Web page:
From the first minute I arrived at Oberlin, I knew somehow that I would eventually go to medical school. However, I had no intention of spending my four undergraduate years entirely in science labs. I made the choice to major in music so I could enjoy my other passion: music and vocal performance. Interestingly, Oberlin serendipitously paired me with a roommate who shared all of my interests and who also wanted to be a doctor.
I realized early that applying to medical school with a music degree would be a challenge - especially because I’d completed only the bare minimum science requirements. (The requirements of my music major left little time for additional coursework that might directly impact my medical school application.) For this reason, it came as no surprise when I didn’t get accepted to medical school right away.
I assumed that the admissions officers at medical schools believed an applicant like me - with a music degree and only the bare bones minimum science requirements - to be a crapshoot at best. The majority of the applicants against whom I was competing had spent their entire four years of undergraduate work in the lab (and every summer doing “research projects” - what those were I had no idea). But I certainly wasn’t ready to give up.
Two years later, after working in a biochemistry lab and taking a graduate level Molecular Biology course at Case Western, I was admitted to several medical schools and finally on my way to doctorhood. Those who have “unintentionally” taken time off between college and medical school generally agree that the delay can evolve into a great opportunity - this was certainly true for me. It gave me a chance to grow up, live and work, and realize that I truly wanted to become a physician. As my classmates who entered medical school immediately following college began to burn out midway through their four years of post-graduate training, I was still energized and loving every minute of my medical education.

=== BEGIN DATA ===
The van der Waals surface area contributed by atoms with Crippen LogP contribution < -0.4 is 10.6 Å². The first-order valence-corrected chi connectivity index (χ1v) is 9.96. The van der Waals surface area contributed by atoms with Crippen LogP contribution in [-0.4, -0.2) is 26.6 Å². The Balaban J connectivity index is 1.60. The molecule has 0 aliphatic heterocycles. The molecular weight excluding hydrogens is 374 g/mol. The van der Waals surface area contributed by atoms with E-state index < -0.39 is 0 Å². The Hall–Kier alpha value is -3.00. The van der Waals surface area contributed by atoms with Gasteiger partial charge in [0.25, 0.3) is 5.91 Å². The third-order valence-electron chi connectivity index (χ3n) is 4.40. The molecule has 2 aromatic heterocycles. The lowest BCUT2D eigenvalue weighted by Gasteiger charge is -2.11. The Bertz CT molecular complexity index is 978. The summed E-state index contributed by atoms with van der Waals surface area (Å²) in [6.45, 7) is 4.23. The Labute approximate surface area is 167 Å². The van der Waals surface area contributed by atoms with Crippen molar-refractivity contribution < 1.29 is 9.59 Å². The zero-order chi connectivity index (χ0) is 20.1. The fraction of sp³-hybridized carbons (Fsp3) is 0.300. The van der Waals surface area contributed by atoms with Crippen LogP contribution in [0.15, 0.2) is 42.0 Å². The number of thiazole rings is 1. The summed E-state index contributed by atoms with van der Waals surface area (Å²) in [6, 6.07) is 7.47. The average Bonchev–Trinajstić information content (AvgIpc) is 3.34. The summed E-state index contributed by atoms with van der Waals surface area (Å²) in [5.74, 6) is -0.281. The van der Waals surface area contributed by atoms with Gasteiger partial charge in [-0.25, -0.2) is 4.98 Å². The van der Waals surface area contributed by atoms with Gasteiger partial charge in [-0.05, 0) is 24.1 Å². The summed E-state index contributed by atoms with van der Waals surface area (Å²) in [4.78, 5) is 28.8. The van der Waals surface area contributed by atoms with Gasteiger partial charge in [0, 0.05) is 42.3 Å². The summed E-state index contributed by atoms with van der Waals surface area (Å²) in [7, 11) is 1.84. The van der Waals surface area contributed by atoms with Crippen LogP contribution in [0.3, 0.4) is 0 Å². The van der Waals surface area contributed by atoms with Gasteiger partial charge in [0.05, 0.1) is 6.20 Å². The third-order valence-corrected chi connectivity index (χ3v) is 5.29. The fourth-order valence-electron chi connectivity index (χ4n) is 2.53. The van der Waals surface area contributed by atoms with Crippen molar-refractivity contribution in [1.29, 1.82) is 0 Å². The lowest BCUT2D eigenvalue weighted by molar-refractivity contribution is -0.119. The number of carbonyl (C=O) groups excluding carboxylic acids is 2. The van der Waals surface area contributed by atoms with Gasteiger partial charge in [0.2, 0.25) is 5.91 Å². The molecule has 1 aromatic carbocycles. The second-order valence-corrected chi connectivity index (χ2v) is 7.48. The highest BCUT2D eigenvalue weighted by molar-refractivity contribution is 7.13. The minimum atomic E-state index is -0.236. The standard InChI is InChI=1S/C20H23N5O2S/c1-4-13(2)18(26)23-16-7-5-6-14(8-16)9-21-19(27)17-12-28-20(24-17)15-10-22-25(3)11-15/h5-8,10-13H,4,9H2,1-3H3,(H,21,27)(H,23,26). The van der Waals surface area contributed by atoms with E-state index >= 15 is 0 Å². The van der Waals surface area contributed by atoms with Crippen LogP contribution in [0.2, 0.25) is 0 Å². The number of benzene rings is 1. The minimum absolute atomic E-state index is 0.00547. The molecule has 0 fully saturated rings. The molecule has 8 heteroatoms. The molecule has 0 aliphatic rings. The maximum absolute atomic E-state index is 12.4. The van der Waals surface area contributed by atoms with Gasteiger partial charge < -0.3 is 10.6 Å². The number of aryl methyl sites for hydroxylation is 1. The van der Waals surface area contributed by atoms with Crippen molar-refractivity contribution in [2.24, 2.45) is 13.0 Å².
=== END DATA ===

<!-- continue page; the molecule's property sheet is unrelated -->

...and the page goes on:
Years earlier I had blown off (somewhat) a chance conversation with the well-respected and world renowned teacher of singing, Richard Miller, while I was taking voice lessons from one of his graduate students as an Oberlin freshman. I was singing for Professor Miller in a rare meeting that, I believe, was an opportunity for him to grade the student who was my teacher. After my lesson, he asked why I wasn’t pursuing voice as a conservatory student, and short of telling him that I had auditioned and been rejected from the Oberlin Conservatory while a senior in high school, I told him about my intentions of becoming a doctor, more specifically a pediatrician. "No,” he said, “you should become an Otolaryngologist!”
“An Otolarynwhat?” I thought. At that point the thought of spending four years in medical school and pursuing a residency that would last longer than three years seemed absurd; who could wait that long to actually start one’s career?
You guessed it. Thirteen years after graduating from Oberlin and eleven years after beginning medical school, not only did I become an Otolaryngologist, but I spent an additional two years (after the five years of residency) to become a sub-specialty trained Laryngologist who works exclusively in the surgical and medical treatment of voice and swallowing disorders. I graduated from Oberlin in 1996, and in 2009 I am finally starting my first post-training job. It has been a long road, but the opportunity to take care of professional singers as well as everyday people with voice and laryngeal problems makes me excited to come to work every morning. My love for voice and music has come full circle. I still sing, mostly in community choirs and on my own, and still allow music to distract me from the rest of daily life.
My Oberlin roommate, Ben Jones, encouraged me to write this. Thanks to Oberlin, he embraced his passion for writing and the humanities halfway through our freshman year and changed his plans to attend medical school before it was too late. He now has his dream job as VP for Communications at Oberlin, and I have mine as Director of the Center for Voice and Swallowing at Tufts Medical Center in Boston. He was the best man at my wedding and remains my closest friend, next to my wife.
In my opinion, we are all blessed that Ben decided not to go to medical school and does the work that he does to make Oberlin a better place for future kids like him and me. And I am blessed that I remained firmly committed to my seemingly disparate passions for voice and medicine. Professor Miller must have been able to see something then that I never could have appreciated until now.
It is said that hindsight is 20/20 and thankfully I am not looking back and learning from a mistake; I can see clearly how my path led me to where I am today, and I have Oberlin to thank for it.